He had taken the US Navy aviator program entrance exam on his 17th birthday, and after graduating from BC High in 1944, the military sent him to Williams and Tufts colleges. He graduated from the latter in 1946 through an accelerated program created during World War II.
With the war over, he spent a couple of years serving on a Navy destroyer before returning home “because the small family business was not doing all that well,” he recalled. “My father’s health was failing.”
He started out at $35 a week, and his pay climbed after he married Mary E. Lagace in 1955. She had been a waitress at a Cape Cod restaurant when he stopped in with some of his Merrymount friends.
“He asked her for a date,” his son Jack said, “and the next day he told his parish priest that he had met the woman he was going to marry, and he never looked back.”
In the early 1960s, Mr. Shaughnessy “bought a one-man hydraulic crane,” he said in his keynote speech. “I thought it might be helpful to supplement my income.” That second business expanded dramatically and quickly.
“Merely by accident, or perhaps it was the blessing of God, all of a sudden I had a healthy, viable, growing, prosperous business, and I don’t take any credit for it myself; I just happened to luck into it,” he said.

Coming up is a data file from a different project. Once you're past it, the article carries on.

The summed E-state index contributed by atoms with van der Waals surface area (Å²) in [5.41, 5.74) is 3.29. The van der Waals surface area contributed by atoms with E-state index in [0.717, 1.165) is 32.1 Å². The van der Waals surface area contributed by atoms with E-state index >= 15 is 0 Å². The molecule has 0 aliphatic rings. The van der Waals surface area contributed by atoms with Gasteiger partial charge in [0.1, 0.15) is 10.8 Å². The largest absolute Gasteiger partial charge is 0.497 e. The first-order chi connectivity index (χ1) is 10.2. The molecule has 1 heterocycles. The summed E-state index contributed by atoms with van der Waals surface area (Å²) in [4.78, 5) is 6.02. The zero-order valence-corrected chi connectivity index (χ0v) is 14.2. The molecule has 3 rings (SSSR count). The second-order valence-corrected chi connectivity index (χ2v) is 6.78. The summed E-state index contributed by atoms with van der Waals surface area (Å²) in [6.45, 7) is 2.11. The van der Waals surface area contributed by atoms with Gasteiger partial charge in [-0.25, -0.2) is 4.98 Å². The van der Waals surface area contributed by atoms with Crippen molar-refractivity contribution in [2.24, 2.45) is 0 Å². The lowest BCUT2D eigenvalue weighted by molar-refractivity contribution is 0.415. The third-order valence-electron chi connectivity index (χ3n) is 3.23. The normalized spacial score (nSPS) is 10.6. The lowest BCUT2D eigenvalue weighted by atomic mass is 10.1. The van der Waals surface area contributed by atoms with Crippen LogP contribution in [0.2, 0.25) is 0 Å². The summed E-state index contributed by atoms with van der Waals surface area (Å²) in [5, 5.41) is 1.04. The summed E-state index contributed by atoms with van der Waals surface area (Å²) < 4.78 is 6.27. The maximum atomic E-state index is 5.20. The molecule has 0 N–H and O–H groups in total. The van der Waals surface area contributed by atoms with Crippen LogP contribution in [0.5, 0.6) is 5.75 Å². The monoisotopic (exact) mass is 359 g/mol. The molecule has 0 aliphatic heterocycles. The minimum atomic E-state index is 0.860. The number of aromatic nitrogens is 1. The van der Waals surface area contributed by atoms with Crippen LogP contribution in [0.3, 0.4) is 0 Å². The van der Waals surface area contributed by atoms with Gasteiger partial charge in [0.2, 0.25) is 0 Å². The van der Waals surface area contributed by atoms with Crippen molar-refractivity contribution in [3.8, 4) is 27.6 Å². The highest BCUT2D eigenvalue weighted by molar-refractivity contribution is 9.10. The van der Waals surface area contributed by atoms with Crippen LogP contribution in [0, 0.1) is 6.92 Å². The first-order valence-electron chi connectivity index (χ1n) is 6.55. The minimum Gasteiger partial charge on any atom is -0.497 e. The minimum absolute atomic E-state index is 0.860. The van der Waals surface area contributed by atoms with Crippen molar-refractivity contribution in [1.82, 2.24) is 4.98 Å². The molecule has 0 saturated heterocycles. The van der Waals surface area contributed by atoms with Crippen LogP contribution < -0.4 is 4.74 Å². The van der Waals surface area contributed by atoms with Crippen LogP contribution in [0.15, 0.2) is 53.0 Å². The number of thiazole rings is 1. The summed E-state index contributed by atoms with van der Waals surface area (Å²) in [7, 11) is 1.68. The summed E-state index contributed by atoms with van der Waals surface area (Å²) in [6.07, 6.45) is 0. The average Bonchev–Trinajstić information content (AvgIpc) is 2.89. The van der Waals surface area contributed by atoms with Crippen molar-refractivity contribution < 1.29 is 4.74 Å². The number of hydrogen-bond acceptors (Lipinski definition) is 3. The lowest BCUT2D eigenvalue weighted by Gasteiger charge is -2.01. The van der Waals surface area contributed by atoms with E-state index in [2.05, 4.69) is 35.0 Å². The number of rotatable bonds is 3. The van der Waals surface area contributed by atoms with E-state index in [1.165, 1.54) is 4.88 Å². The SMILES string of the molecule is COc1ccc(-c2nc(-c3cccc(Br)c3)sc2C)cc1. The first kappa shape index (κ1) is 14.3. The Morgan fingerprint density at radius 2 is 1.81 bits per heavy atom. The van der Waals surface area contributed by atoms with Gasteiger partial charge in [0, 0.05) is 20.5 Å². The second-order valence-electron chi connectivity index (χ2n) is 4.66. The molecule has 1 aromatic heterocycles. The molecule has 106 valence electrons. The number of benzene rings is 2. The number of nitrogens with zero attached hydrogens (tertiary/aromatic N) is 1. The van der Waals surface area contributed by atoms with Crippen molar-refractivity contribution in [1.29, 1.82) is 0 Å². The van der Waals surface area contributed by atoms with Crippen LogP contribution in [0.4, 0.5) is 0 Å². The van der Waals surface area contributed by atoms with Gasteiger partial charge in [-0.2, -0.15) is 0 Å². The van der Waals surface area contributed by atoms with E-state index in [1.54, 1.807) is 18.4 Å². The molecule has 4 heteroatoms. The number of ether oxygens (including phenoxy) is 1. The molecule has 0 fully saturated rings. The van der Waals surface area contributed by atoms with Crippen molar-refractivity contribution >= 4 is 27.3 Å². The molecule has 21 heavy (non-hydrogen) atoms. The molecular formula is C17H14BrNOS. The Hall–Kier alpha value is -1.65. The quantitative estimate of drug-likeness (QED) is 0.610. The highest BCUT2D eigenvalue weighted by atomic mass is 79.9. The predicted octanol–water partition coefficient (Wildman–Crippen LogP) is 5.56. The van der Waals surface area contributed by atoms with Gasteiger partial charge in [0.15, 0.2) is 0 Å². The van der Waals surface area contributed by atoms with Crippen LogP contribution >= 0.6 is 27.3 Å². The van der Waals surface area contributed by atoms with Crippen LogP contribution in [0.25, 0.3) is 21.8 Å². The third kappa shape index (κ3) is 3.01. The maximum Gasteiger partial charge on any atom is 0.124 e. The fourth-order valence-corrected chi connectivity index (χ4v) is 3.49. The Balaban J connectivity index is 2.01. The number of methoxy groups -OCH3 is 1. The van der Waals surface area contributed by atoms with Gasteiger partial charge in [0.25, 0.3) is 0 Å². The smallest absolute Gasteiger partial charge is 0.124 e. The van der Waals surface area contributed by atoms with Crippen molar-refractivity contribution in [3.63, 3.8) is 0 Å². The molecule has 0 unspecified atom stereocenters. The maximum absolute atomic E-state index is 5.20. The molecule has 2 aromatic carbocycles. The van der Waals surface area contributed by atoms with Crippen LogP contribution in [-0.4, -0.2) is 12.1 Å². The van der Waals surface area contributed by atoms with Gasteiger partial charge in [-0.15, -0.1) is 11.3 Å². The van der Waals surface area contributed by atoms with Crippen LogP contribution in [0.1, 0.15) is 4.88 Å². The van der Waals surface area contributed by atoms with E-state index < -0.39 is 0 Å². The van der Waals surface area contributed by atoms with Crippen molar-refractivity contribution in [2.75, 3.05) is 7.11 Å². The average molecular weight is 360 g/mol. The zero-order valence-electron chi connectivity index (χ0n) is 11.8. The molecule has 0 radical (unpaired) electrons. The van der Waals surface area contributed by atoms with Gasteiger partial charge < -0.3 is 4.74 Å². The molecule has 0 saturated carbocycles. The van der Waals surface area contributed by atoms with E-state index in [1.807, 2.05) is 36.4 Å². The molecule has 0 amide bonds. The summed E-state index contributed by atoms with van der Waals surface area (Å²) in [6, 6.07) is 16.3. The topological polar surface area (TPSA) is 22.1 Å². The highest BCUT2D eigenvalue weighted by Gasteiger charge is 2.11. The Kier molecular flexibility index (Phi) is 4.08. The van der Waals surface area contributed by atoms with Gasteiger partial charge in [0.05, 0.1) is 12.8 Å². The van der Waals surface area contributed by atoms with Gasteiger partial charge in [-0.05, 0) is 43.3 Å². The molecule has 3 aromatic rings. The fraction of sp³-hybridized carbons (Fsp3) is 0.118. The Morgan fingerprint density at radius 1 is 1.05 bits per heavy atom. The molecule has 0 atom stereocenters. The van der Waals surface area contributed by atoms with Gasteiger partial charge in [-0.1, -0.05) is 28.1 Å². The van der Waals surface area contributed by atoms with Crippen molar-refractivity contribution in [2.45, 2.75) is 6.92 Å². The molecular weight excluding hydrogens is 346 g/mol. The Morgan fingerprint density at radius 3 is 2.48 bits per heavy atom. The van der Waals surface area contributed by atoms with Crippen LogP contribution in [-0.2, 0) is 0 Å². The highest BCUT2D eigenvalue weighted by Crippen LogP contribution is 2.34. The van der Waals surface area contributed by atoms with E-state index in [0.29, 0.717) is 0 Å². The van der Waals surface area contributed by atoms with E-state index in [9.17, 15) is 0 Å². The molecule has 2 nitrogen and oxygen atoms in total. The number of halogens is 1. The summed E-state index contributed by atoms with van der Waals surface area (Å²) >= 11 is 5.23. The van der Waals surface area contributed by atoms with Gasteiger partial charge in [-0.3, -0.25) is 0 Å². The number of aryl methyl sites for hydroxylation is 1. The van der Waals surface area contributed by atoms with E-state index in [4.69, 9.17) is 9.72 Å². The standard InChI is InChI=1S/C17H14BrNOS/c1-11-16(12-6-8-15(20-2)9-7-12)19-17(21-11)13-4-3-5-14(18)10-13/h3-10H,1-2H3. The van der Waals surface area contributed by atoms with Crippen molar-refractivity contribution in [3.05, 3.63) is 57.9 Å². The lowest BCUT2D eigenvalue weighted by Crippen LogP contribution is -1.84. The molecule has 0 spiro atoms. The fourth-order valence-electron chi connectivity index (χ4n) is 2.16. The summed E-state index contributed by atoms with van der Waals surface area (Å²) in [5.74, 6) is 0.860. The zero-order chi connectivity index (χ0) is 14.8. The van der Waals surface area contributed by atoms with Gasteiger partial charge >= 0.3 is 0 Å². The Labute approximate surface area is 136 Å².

A setback in his business in the 1970s prompted Mr. Shaughnessy to look more closely at his faith, and when success returned, he shared his prosperity with those whose lives would never be touched by good luck.
“The bottom line is that he was a man for others in the true Jesuit sense,” his son Jack said.
“He had no idea how to say no to anyone or any cause,” his son Michael said.
In addition to his sons Michael and Jack, Mr. Shaughnessy leaves his sons Stephen of Cheshire, England, and James of Hanover; three daughters, Susan Harrison of Hanover, Linda LeRoy of Braintree, and Lisa Whalen of Quincy; 17 grandchildren; and seven great-grandchildren.
Cardinal Sean O’Malley celebrated the funeral Mass in St. Elizabeth Church in Milton Saturday, the day of the week Mr. Shaughnessy had wanted his memorial service held.
“He told us he asked the Holy Spirit to give him 10 days notice so he could get his affairs in order and so my brother could get back from England,” Jack Jr. said. “His last wishes were that he be buried on a Saturday so no one would miss work.”
Mr. Shaughnessy never got over the death of his wife in 2008, said his sons, who noted that Friday would have been his 87th birthday.
“He always thought he was blessed, but I think we were blessed to have him in our lives as long as we did,” Michael said.
Mr. Shaughnessy’s life, said Connors, recalled a teaching attributed to St. Francis of Assisi: “Preach the Gospel at all times, even if you have to use words.”
“And that was Jack Shaughnessy,” Connors said. “He didn’t speak in parables or in quoting the Gospel, he spoke with his actions, and people said: ‘What an example he is. What a teacher he has become to all of us.’ ”